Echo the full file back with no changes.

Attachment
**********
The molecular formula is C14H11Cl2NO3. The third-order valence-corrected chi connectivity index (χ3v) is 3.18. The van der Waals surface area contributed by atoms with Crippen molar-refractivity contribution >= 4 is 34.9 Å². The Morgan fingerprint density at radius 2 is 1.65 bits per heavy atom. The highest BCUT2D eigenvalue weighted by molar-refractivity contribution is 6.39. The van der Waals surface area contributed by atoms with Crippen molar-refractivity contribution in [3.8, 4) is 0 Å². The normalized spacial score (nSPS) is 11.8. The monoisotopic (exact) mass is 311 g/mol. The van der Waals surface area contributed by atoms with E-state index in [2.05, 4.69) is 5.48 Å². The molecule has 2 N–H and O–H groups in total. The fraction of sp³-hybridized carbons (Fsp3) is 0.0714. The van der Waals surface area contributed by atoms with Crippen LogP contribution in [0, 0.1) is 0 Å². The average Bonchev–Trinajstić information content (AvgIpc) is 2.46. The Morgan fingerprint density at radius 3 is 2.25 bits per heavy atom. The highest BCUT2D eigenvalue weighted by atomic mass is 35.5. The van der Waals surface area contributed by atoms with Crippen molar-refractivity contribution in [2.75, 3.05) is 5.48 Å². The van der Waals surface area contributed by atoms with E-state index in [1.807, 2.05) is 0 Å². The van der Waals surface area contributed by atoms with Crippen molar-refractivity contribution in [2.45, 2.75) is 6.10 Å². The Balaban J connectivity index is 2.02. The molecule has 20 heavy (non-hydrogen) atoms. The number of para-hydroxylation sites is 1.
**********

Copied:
The molecular formula is C14H11Cl2NO3. The third-order valence-corrected chi connectivity index (χ3v) is 3.18. The van der Waals surface area contributed by atoms with Crippen molar-refractivity contribution >= 4 is 34.9 Å². The Morgan fingerprint density at radius 2 is 1.65 bits per heavy atom. The highest BCUT2D eigenvalue weighted by molar-refractivity contribution is 6.39. The van der Waals surface area contributed by atoms with Crippen molar-refractivity contribution in [3.8, 4) is 0 Å². The normalized spacial score (nSPS) is 11.8. The monoisotopic (exact) mass is 311 g/mol. The van der Waals surface area contributed by atoms with E-state index in [2.05, 4.69) is 5.48 Å². The molecule has 2 N–H and O–H groups in total. The fraction of sp³-hybridized carbons (Fsp3) is 0.0714. The van der Waals surface area contributed by atoms with Crippen LogP contribution in [0, 0.1) is 0 Å². The average Bonchev–Trinajstić information content (AvgIpc) is 2.46. The Morgan fingerprint density at radius 3 is 2.25 bits per heavy atom. The highest BCUT2D eigenvalue weighted by atomic mass is 35.5. The van der Waals surface area contributed by atoms with Crippen molar-refractivity contribution in [2.75, 3.05) is 5.48 Å². The van der Waals surface area contributed by atoms with E-state index in [1.807, 2.05) is 0 Å². The van der Waals surface area contributed by atoms with Crippen molar-refractivity contribution in [2.45, 2.75) is 6.10 Å². The Balaban J connectivity index is 2.02. The molecule has 20 heavy (non-hydrogen) atoms. The number of para-hydroxylation sites is 1.